- 武道学研究 (ISSN:02879700)
- vol.34, no.3, pp.1-12, 2002-03-31 (Released:2012-11-27)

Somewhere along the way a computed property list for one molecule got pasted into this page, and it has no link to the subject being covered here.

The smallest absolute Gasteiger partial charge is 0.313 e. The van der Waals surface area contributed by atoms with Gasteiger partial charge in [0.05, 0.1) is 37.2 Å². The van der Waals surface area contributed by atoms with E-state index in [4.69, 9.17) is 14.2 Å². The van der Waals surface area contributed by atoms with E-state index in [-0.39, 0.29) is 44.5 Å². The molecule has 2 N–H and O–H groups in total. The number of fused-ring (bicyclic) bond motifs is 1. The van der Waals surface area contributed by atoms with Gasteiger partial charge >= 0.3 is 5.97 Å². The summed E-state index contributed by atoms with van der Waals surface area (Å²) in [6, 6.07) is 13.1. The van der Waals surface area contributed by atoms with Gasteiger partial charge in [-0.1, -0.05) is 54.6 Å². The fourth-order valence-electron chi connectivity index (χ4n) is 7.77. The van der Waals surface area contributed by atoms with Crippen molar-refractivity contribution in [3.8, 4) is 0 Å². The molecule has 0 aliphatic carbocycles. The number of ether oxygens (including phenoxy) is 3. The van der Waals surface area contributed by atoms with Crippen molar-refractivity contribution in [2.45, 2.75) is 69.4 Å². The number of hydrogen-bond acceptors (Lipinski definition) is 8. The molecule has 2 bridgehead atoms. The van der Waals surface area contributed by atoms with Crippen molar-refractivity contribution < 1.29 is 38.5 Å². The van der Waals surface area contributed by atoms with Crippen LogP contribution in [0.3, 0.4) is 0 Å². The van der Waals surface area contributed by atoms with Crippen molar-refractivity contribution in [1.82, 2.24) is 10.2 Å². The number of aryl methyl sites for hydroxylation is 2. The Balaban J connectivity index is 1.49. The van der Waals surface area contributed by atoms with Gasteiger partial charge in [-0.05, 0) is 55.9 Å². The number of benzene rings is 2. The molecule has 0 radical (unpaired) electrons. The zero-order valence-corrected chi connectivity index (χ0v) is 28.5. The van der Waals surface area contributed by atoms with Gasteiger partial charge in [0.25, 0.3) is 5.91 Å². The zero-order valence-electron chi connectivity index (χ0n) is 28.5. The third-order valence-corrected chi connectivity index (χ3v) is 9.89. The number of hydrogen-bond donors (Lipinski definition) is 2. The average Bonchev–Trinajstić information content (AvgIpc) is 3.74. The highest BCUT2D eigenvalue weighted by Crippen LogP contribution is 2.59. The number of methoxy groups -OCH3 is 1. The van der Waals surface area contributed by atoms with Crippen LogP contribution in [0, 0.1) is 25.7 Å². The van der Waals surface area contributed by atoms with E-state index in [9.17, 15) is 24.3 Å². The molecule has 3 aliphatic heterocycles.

The purpose of this study is to clarify the actual conditions of the equestrian education introduced as extracurricular activities and part of the physical exercises, a requirement at Kenkoku University (1938-1945) in Manchukuo. The results can be summarized as folows:1. Equitation training, which was caled as kido, as part of the physical exercise program began in August,1938 it was the year when the university was established. Kido was conducted by Shiratori, an officer in Manchukuo, or Matsuoka, a jokyo-rank instructor. Students were divided into year-groups, and about ten training sessions were held during the first three years to help students have cultural experience in Manchukuo. There might have been a hundred and several dozen horses prepared for the classes.2. Hisaya Ogura, the first-term student at the university, established the equestrian club and led members with his own philosophies until he graduated in 1943. According to Moriguchi Kenji, the second-term student, there were ten to 25 students. Almost all of them were Japanese. Most of them seemed to have joined the club to learn a new skill, which was easier than Japanese martial arts although some members like Ogura tried to take on equestrian very seriously. The activities were not always hard, and the emphasis was on individual student's autonomy just in the same way as in other clubs.3. The word kido during that period had the meaning of attaining the state of selflessness through practice in addition to the mastery of horse riding'skill. In other words, kido was almost like a Japanese budo. Ogura suggested that members learn a spiritual discipline like Zen Buddhism. But at the same time he encouraged his students to join the club as part of the dormitory life, because it was the place for students from five different races to live together in harmony. Ogura's movement was significant even from a universal point of view in that he tried to prepare his students to serve purposes in society, instead of just teaching them horseback riding as a sport to let off steam.